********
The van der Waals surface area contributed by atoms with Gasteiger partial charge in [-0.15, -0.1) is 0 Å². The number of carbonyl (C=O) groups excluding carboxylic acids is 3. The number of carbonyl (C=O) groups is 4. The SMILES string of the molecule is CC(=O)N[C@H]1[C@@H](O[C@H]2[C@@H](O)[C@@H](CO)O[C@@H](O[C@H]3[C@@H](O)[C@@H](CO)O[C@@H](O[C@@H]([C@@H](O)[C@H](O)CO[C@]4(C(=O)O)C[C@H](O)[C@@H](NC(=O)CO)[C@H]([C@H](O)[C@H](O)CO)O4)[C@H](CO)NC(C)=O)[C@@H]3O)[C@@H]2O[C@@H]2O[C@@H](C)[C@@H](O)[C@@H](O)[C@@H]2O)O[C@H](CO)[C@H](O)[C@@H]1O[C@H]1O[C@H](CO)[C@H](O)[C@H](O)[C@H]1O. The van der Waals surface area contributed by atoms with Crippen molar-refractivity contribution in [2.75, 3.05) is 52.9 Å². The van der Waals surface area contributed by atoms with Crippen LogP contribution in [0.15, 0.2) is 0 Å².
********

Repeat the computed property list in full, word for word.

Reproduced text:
The van der Waals surface area contributed by atoms with Gasteiger partial charge in [-0.15, -0.1) is 0 Å². The number of carbonyl (C=O) groups excluding carboxylic acids is 3. The number of carbonyl (C=O) groups is 4. The SMILES string of the molecule is CC(=O)N[C@H]1[C@@H](O[C@H]2[C@@H](O)[C@@H](CO)O[C@@H](O[C@H]3[C@@H](O)[C@@H](CO)O[C@@H](O[C@@H]([C@@H](O)[C@H](O)CO[C@]4(C(=O)O)C[C@H](O)[C@@H](NC(=O)CO)[C@H]([C@H](O)[C@H](O)CO)O4)[C@H](CO)NC(C)=O)[C@@H]3O)[C@@H]2O[C@@H]2O[C@@H](C)[C@@H](O)[C@@H](O)[C@@H]2O)O[C@H](CO)[C@H](O)[C@@H]1O[C@H]1O[C@H](CO)[C@H](O)[C@H](O)[C@H]1O. The van der Waals surface area contributed by atoms with Crippen molar-refractivity contribution in [2.75, 3.05) is 52.9 Å². The van der Waals surface area contributed by atoms with Crippen LogP contribution in [0.15, 0.2) is 0 Å².